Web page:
Radschool Association Magazine - Vol 24
Dick Harcourt sent us this. This is a photo of the Global Hawk UAV that returned from the war zone recently under its own power (Iraq to Edwards AFB) - not transported via C5 or C17. Notice the mission paintings on the fuselage, this aircraft has completed over 250 missions - that's a lot of flying for a remotely-piloted aircraft.
Think of the technology and the quality of the data link required to fly it remotely over such distances. And while it was flying high over Iraq, delivering intel data back to the USAF, the pilot controlled it from a nice warm control panel at Edwards AFB.
It has really long legs, with a range of 22,200 km, and it can stay up for almost 2 days at altitudes above 60,000ft. This particular Global Hawk was controlled via satellite; it flew missions during operational test and evaluation that went from Edwards AFB to upper Alaska and back non-stop.
It’s not a baby, being 13.4 metres long, 35.3 metres wide and 4.6 metres high. As a comparison, the Beechcraft Super King Air, Flying Doctor aircraft, (right) is 13.3 metres long, 16.5 metres wide and 4.5 metres high.
The technique is for them to come into a fight at a high mach number in military thrust, fire their AMRAAMS, or take their photos and no one ever sees them or paints them with radar.
There is practically no radio chatter because all the aircraft in the flight are tied together electronically and can see who is targeting who. They have AWACS direct input and 3600 situational awareness from that and other sensors. These aircraft are to air superiority what the jet engine was to aviation.
It can taxi, take off, fly a mission, return, land and taxi all on its own. No blackouts, no fatigue, no relief tubes, no ejection seats, and best of all, no POWs or dead pilots.
In Vol 23, we had a photo of what looked like a civvy Sikorsky chopper, with RAAF markings on it and asked if anyone knew anything about it.
Nick Savino saw the photo and he says, “It is VH-HRP, a Sikorsky S76, operated by CHC Helicopters. (CHC used to be Lloyd Helicopters)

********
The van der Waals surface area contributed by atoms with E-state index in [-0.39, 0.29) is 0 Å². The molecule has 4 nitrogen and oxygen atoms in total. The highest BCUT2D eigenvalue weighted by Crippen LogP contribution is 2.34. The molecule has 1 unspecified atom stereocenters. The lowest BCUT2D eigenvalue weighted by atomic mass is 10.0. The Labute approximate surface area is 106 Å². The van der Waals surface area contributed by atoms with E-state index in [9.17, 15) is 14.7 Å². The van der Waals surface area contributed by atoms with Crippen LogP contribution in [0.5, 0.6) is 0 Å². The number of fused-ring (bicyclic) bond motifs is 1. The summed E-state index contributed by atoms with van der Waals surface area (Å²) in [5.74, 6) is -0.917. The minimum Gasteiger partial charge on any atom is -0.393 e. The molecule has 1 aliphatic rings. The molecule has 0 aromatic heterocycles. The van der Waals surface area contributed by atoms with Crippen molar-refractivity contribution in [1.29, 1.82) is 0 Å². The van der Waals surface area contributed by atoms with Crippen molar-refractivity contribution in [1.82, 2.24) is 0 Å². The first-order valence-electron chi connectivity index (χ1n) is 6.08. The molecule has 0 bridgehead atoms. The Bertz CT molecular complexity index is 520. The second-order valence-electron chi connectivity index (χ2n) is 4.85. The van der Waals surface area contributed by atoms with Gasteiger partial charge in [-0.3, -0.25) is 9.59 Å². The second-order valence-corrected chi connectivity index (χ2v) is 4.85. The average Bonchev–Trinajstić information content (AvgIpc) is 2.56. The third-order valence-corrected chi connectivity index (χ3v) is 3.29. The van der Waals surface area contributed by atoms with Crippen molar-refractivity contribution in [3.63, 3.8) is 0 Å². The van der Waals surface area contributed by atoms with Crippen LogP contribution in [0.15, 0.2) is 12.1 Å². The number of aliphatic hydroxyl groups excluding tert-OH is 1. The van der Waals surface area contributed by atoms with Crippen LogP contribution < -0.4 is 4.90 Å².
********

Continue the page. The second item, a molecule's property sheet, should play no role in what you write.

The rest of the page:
The aircraft is on contract to the RAAF for Search and Rescue at East Sale, Pearce, Willytown and Tindal. Nick says he worked on the first couple in 1993 when they were imported into Australia from Jordan. He says we did a fairly big Avionics update which had us use 2 techs from Sikorsky. We also did an engine change from the Alison 250 to an Arriels engine plus several other mods.
All mods were carried out in Adelaide in a warehouse near the entertainment area which meant trucking them in and out. In fact our newly modified first S76 had a wire strike on its maiden voyage on the back of the truck when VHF 1 upper antenna hit a wire. Result new antenna written off!
We carried out test flights for all the new radio installs including ADF swings and VOR tests etc. The machine can Auto Hover.
Ken Hodge saw it too and he writes:
In reply to the query on page 10 of the RAM, Vol 23. I have attached another photo of a Sikorsky S76 at the Red Bull Air Race in Perth November 2006. I had assumed it was there as a general rescue helicopter but from the 2004 CHC press release below it would have been present because RAAF aircraft were taking part in the flying display. Another fine example of government outsourcing.
CHC Renews Contract with Royal Australian Air Force for $134 Million
“CHC Helicopter Corporation ("CHC") today announced that its operating division, CHC Australia, has been successful in renewing its contract with the Commonwealth Government of Australia to provide Search and Rescue (“SAR”) helicopters and crews for the Royal Australian Air Force ("RAAF") for a period of 10 years, plus two option periods of two years each.
The new contract, which commences July 1, 2004, will generate anticipated revenues of approximately $134 million over the initial 10-year period.
Under the terms of the contract, CHC will provide a core of five specially equipped Sikorsky S76A auto-hover capable helicopters at four RAAF bases across Australia. CHC will provide additional support to RAAF fighter squadron deployments to remote bases in Australia, using Bell 412, Bell 212 and S76 aircraft from the CHC fleet. CHC has provided sophisticated helicopter Search and Rescue support to the Royal Australian Air Force for more than 10 years.”
Do you realize that the only time in our lives when we like to get old is when we're kids? If you're less than 10 years old, you're so excited about aging that you think in fractions.
'How old are you?' 'I'm four and a half!' You're never thirty-six and a half. You're four and a half, going on five! That's the key.
You get into your teens, now they can't hold you back. You jump to the next number, or even a few ahead.
'How old are you?' 'I'm gonna be 16!' You could be 13, but hey, you're gonna be 16! And then the greatest day of your life . You become 21. Even the words sound like a ceremony . YOU BECOME 21 - YESSSS!!!
But then you turn 30. Oooohh, what happened there? Makes you sound like bad milk! He TURNED; we had to throw him out. There's no fun now, you're just a sour-dumpling. What's wrong? What's changed?
You BECOME 21, you TURN 30, then you're PUSHING 40. Whoa! Put on the brakes, it's all slipping away. Before you know it, you REACH 50 and your dreams are gone.
But wait!!! You MAKE it to 60. You didn't think you would!
So you BECOME 21, TURN 30, PUSH 40, REACH 50 and MAKE it to 60.
You've built up so much speed that you HIT 70! After that it's a day-by-day thing; you HIT Wednesday!
You get into your 80's and every day is a complete cycle; you HIT lunch; you TURN 4:30 ; you REACH bedtime. And it doesn't end there. Into the 90s, you start going backwards; 'I Was JUST 92.'
Then a strange thing happens. If you make it over 100, you become a little kid again. 'I'm 100 and a half!'
May you all make it to a healthy 100 and a half!!